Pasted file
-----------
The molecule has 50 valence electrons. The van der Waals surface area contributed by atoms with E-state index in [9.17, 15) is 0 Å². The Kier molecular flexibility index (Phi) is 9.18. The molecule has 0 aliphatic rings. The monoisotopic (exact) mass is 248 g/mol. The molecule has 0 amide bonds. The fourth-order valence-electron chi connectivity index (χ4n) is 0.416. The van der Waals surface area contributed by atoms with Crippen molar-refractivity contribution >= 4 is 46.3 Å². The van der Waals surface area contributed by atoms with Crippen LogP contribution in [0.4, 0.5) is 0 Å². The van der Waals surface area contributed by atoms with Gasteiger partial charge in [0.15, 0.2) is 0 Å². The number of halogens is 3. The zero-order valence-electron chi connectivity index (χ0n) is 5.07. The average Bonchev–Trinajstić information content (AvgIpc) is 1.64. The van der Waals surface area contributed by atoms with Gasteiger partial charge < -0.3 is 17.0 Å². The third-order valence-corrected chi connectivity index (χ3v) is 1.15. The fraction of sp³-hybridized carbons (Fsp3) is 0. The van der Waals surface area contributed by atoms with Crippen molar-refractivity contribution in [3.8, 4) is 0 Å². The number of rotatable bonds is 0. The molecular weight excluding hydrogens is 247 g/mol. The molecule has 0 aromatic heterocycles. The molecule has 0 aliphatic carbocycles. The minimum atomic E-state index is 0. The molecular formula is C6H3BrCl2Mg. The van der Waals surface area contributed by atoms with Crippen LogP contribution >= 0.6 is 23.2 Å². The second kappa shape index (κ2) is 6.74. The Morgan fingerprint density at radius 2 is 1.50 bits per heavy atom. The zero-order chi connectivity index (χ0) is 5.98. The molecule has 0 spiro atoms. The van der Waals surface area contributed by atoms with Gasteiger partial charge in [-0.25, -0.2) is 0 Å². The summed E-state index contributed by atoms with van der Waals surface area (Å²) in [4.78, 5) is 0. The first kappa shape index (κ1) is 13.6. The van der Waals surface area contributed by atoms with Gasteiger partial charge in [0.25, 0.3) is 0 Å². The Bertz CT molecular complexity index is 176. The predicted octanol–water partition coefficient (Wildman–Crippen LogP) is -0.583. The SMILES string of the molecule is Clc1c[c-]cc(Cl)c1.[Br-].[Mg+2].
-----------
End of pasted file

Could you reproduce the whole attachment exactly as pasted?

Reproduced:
The molecule has 50 valence electrons. The van der Waals surface area contributed by atoms with E-state index in [9.17, 15) is 0 Å². The Kier molecular flexibility index (Phi) is 9.18. The molecule has 0 aliphatic rings. The monoisotopic (exact) mass is 248 g/mol. The molecule has 0 amide bonds. The fourth-order valence-electron chi connectivity index (χ4n) is 0.416. The van der Waals surface area contributed by atoms with Crippen molar-refractivity contribution >= 4 is 46.3 Å². The van der Waals surface area contributed by atoms with Crippen LogP contribution in [0.4, 0.5) is 0 Å². The van der Waals surface area contributed by atoms with Gasteiger partial charge in [0.15, 0.2) is 0 Å². The number of halogens is 3. The zero-order valence-electron chi connectivity index (χ0n) is 5.07. The average Bonchev–Trinajstić information content (AvgIpc) is 1.64. The van der Waals surface area contributed by atoms with Gasteiger partial charge < -0.3 is 17.0 Å². The third-order valence-corrected chi connectivity index (χ3v) is 1.15. The fraction of sp³-hybridized carbons (Fsp3) is 0. The van der Waals surface area contributed by atoms with Crippen molar-refractivity contribution in [3.8, 4) is 0 Å². The number of rotatable bonds is 0. The molecular weight excluding hydrogens is 247 g/mol. The molecule has 0 aromatic heterocycles. The molecule has 0 aliphatic carbocycles. The minimum atomic E-state index is 0. The molecular formula is C6H3BrCl2Mg. The van der Waals surface area contributed by atoms with Crippen LogP contribution >= 0.6 is 23.2 Å². The second kappa shape index (κ2) is 6.74. The Morgan fingerprint density at radius 2 is 1.50 bits per heavy atom. The zero-order chi connectivity index (χ0) is 5.98. The molecule has 0 spiro atoms. The van der Waals surface area contributed by atoms with Gasteiger partial charge in [-0.25, -0.2) is 0 Å². The summed E-state index contributed by atoms with van der Waals surface area (Å²) in [4.78, 5) is 0. The first kappa shape index (κ1) is 13.6. The van der Waals surface area contributed by atoms with Gasteiger partial charge in [0.25, 0.3) is 0 Å². The Bertz CT molecular complexity index is 176. The predicted octanol–water partition coefficient (Wildman–Crippen LogP) is -0.583. The SMILES string of the molecule is Clc1c[c-]cc(Cl)c1.[Br-].[Mg+2].